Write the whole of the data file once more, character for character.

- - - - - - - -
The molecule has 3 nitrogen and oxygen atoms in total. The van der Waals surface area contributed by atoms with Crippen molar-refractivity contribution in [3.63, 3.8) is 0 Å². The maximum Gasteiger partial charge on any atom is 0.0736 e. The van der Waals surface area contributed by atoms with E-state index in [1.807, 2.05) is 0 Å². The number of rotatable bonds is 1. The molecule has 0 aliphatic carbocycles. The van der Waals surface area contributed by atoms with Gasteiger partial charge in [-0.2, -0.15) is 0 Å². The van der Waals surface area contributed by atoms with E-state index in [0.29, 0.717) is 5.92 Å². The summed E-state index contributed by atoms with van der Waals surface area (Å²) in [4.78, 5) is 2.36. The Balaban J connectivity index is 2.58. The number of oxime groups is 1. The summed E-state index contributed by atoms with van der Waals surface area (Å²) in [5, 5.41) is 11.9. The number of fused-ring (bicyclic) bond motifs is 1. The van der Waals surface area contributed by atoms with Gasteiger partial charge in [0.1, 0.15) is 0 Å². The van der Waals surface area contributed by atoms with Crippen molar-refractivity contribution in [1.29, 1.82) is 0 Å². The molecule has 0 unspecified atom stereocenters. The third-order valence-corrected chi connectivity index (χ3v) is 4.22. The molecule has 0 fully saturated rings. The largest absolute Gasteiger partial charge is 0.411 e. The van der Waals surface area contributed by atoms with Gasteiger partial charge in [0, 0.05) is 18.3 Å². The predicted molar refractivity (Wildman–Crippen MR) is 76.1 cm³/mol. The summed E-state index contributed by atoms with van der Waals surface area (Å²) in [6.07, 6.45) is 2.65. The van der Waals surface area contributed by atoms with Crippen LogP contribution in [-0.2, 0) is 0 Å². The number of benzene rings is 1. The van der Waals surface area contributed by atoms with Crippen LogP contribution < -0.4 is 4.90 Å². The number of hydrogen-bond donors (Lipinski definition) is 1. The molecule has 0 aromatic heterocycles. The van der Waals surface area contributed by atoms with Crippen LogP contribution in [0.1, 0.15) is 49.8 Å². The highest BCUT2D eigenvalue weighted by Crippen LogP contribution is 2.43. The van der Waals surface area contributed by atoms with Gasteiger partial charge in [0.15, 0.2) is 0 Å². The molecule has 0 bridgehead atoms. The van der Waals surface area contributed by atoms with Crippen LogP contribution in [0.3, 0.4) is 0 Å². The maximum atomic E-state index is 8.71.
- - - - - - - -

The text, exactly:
The molecule has 3 nitrogen and oxygen atoms in total. The van der Waals surface area contributed by atoms with Crippen molar-refractivity contribution in [3.63, 3.8) is 0 Å². The maximum Gasteiger partial charge on any atom is 0.0736 e. The van der Waals surface area contributed by atoms with E-state index in [1.807, 2.05) is 0 Å². The number of rotatable bonds is 1. The molecule has 0 aliphatic carbocycles. The van der Waals surface area contributed by atoms with Gasteiger partial charge in [-0.2, -0.15) is 0 Å². The van der Waals surface area contributed by atoms with E-state index in [0.29, 0.717) is 5.92 Å². The summed E-state index contributed by atoms with van der Waals surface area (Å²) in [4.78, 5) is 2.36. The Balaban J connectivity index is 2.58. The number of oxime groups is 1. The summed E-state index contributed by atoms with van der Waals surface area (Å²) in [5, 5.41) is 11.9. The number of fused-ring (bicyclic) bond motifs is 1. The van der Waals surface area contributed by atoms with Gasteiger partial charge in [0.1, 0.15) is 0 Å². The van der Waals surface area contributed by atoms with Crippen molar-refractivity contribution in [1.29, 1.82) is 0 Å². The molecule has 0 unspecified atom stereocenters. The third-order valence-corrected chi connectivity index (χ3v) is 4.22. The molecule has 0 fully saturated rings. The largest absolute Gasteiger partial charge is 0.411 e. The van der Waals surface area contributed by atoms with Gasteiger partial charge in [0, 0.05) is 18.3 Å². The predicted molar refractivity (Wildman–Crippen MR) is 76.1 cm³/mol. The summed E-state index contributed by atoms with van der Waals surface area (Å²) in [6.07, 6.45) is 2.65. The van der Waals surface area contributed by atoms with Crippen LogP contribution in [-0.2, 0) is 0 Å². The number of benzene rings is 1. The van der Waals surface area contributed by atoms with Crippen LogP contribution < -0.4 is 4.90 Å². The number of hydrogen-bond donors (Lipinski definition) is 1. The molecule has 0 aromatic heterocycles. The van der Waals surface area contributed by atoms with Crippen LogP contribution in [0.1, 0.15) is 49.8 Å². The highest BCUT2D eigenvalue weighted by Crippen LogP contribution is 2.43. The van der Waals surface area contributed by atoms with Gasteiger partial charge in [0.15, 0.2) is 0 Å². The molecule has 0 bridgehead atoms. The van der Waals surface area contributed by atoms with Crippen LogP contribution in [0.3, 0.4) is 0 Å². The maximum atomic E-state index is 8.71.